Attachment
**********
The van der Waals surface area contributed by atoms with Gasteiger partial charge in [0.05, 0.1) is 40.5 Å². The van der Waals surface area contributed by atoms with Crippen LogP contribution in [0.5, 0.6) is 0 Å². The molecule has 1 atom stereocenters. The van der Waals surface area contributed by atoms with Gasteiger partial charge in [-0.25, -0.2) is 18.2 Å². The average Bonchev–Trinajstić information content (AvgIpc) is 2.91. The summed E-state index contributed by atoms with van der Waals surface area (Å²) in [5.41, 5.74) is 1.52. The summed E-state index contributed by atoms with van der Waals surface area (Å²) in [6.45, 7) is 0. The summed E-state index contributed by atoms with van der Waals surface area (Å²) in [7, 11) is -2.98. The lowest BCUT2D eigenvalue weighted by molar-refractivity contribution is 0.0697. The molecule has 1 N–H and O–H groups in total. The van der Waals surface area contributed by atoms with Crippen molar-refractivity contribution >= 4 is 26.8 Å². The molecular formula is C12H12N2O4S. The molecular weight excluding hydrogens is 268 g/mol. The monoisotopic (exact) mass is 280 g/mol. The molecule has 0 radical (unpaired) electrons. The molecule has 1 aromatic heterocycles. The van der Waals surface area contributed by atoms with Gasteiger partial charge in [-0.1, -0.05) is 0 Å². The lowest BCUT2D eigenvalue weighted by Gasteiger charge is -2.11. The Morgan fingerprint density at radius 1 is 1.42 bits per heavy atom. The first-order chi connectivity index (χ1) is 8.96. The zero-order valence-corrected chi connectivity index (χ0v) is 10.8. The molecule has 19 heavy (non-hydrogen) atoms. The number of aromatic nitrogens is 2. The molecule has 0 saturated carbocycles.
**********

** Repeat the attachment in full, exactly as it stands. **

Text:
The van der Waals surface area contributed by atoms with Gasteiger partial charge in [0.05, 0.1) is 40.5 Å². The van der Waals surface area contributed by atoms with Crippen LogP contribution in [0.5, 0.6) is 0 Å². The molecule has 1 atom stereocenters. The van der Waals surface area contributed by atoms with Gasteiger partial charge in [-0.25, -0.2) is 18.2 Å². The average Bonchev–Trinajstić information content (AvgIpc) is 2.91. The summed E-state index contributed by atoms with van der Waals surface area (Å²) in [5.41, 5.74) is 1.52. The summed E-state index contributed by atoms with van der Waals surface area (Å²) in [6.45, 7) is 0. The summed E-state index contributed by atoms with van der Waals surface area (Å²) in [7, 11) is -2.98. The lowest BCUT2D eigenvalue weighted by molar-refractivity contribution is 0.0697. The molecule has 1 N–H and O–H groups in total. The van der Waals surface area contributed by atoms with Crippen molar-refractivity contribution >= 4 is 26.8 Å². The molecular formula is C12H12N2O4S. The molecular weight excluding hydrogens is 268 g/mol. The monoisotopic (exact) mass is 280 g/mol. The molecule has 0 radical (unpaired) electrons. The molecule has 1 aromatic heterocycles. The van der Waals surface area contributed by atoms with Gasteiger partial charge in [-0.1, -0.05) is 0 Å². The lowest BCUT2D eigenvalue weighted by Gasteiger charge is -2.11. The Morgan fingerprint density at radius 1 is 1.42 bits per heavy atom. The first-order chi connectivity index (χ1) is 8.96. The zero-order valence-corrected chi connectivity index (χ0v) is 10.8. The molecule has 19 heavy (non-hydrogen) atoms. The number of aromatic nitrogens is 2. The molecule has 0 saturated carbocycles.